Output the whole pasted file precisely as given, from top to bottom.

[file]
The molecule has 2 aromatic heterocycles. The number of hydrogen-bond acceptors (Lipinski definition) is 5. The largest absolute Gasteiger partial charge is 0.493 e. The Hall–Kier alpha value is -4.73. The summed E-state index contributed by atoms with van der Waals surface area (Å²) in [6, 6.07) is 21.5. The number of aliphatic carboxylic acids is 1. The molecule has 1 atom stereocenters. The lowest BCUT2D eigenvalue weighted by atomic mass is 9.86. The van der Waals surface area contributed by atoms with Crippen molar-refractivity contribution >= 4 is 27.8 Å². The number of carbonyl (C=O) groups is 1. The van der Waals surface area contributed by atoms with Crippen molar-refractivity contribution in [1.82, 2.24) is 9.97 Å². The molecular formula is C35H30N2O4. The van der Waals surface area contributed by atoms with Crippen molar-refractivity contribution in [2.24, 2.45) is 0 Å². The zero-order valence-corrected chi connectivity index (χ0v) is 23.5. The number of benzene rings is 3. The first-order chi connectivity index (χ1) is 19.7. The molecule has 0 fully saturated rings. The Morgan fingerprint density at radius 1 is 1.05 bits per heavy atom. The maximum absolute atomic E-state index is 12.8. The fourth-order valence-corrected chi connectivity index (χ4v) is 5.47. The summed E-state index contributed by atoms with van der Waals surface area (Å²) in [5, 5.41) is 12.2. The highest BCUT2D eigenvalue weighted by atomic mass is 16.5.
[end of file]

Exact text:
The molecule has 2 aromatic heterocycles. The number of hydrogen-bond acceptors (Lipinski definition) is 5. The largest absolute Gasteiger partial charge is 0.493 e. The Hall–Kier alpha value is -4.73. The summed E-state index contributed by atoms with van der Waals surface area (Å²) in [6, 6.07) is 21.5. The number of aliphatic carboxylic acids is 1. The molecule has 1 atom stereocenters. The lowest BCUT2D eigenvalue weighted by atomic mass is 9.86. The van der Waals surface area contributed by atoms with Crippen molar-refractivity contribution >= 4 is 27.8 Å². The number of carbonyl (C=O) groups is 1. The van der Waals surface area contributed by atoms with Crippen molar-refractivity contribution in [1.82, 2.24) is 9.97 Å². The molecular formula is C35H30N2O4. The van der Waals surface area contributed by atoms with Crippen molar-refractivity contribution in [2.24, 2.45) is 0 Å². The zero-order valence-corrected chi connectivity index (χ0v) is 23.5. The number of benzene rings is 3. The first-order chi connectivity index (χ1) is 19.7. The molecule has 0 fully saturated rings. The Morgan fingerprint density at radius 1 is 1.05 bits per heavy atom. The maximum absolute atomic E-state index is 12.8. The fourth-order valence-corrected chi connectivity index (χ4v) is 5.47. The summed E-state index contributed by atoms with van der Waals surface area (Å²) in [5, 5.41) is 12.2. The highest BCUT2D eigenvalue weighted by atomic mass is 16.5.